Hjemstavn Stærk Dansk Ale
This spring, my bride and I decided to go to Asheville (North Carolina) – a great place for beer lovers, which we have already visited more than once. Asheville is a small beer paradise, which is full of both large and small breweries, each of which seeks to occupy its own niche both in the local beer community and on the national beer scene. This is a great place to get acquainted with national trends and see how they are embodied in a single locality, literally living in beer. In addition, here you can take a good walk and eat delicious donuts, but this is off topic.
Sitting on the terrace of a large regional brewery (so be it, it was New Belgium) one wonderful day, in the middle of a wonderful vacation, my bride took a sip of her muddy IPA and immediately made a grimace. Note that this woman loves craft beer and adores Indian pale ale all her life. She also does not mind the muddy NEIPA. Her reaction was not caused by an initial prejudice to this style – she chose this muddy IPA from many other varieties, knowing full well what she could expect. But what she said later perfectly reflects one of the main problems of modern brewing. Continue reading
Surely in your favorite beer store you have often caught the eye of a bottle with the words “brewed with natural flavors.” What does this mean?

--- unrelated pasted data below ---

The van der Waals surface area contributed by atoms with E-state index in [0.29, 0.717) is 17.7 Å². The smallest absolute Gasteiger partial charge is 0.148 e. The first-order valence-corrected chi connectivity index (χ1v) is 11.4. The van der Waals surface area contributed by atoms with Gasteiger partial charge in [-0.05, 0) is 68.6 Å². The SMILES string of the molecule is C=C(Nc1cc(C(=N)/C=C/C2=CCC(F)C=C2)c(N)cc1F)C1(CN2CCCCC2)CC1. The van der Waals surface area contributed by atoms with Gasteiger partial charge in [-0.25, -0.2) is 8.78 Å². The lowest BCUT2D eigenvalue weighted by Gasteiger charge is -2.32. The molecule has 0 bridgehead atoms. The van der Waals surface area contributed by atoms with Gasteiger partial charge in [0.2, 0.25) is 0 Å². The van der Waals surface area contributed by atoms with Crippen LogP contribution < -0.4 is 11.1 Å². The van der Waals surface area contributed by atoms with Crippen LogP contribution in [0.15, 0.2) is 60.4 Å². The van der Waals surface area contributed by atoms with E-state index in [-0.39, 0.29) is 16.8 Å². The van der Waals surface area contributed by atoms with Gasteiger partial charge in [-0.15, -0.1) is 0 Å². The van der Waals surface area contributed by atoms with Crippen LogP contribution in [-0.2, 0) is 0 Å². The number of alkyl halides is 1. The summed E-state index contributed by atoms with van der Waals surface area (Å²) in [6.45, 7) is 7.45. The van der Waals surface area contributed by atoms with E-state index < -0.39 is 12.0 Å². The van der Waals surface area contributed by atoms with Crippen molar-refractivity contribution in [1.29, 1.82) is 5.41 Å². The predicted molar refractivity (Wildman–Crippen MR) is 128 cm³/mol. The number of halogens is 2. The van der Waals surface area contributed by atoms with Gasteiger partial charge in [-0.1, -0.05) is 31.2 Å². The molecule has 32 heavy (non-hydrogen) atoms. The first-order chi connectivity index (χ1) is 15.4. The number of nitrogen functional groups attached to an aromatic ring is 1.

In fact, it can mean almost anything. But do not think that this post is from the series “You Won’t Believe What They Add to Your Beer”
I became interested in natural flavors because of the growing popularity of “craft beer,” which flourishes by adding a variety of ingredients of this kind. Blue Moon, America’s most popular beer, also contains natural flavors, as well as the Leinenkugel line of shandy beer cocktails, which in 2013 became the fastest growing segment of the beer market.
However, not only large manufacturers add natural flavorings to beer – they can also be found in beer from Sam Adams, Shipyard, Rogue and many other US breweries. Continue reading
Philip Vandenbruhle: “Belarus needs to develop local breweries. There will be no culture without them ”
It is no secret that the Belgian brewing school is one of the most respected. The Belgians, however, did not come to this immediately. There was a time when beer consumption and the number of independent breweries were unusually low. Pivo.by journalist met with the Honorary Consul of Belgium in Belarus, Philip A.G. Vandenbruhle, and talked about the traditions, culture and prospects of cooperation between the countries.
– Tell us about yourself. What do you work with and how did you end up in Belarus?
– I was born in the city of Bruges and now I live in two countries, as it were. I am in Minsk for a week, and I spend the rest of the month in my own country. Continue reading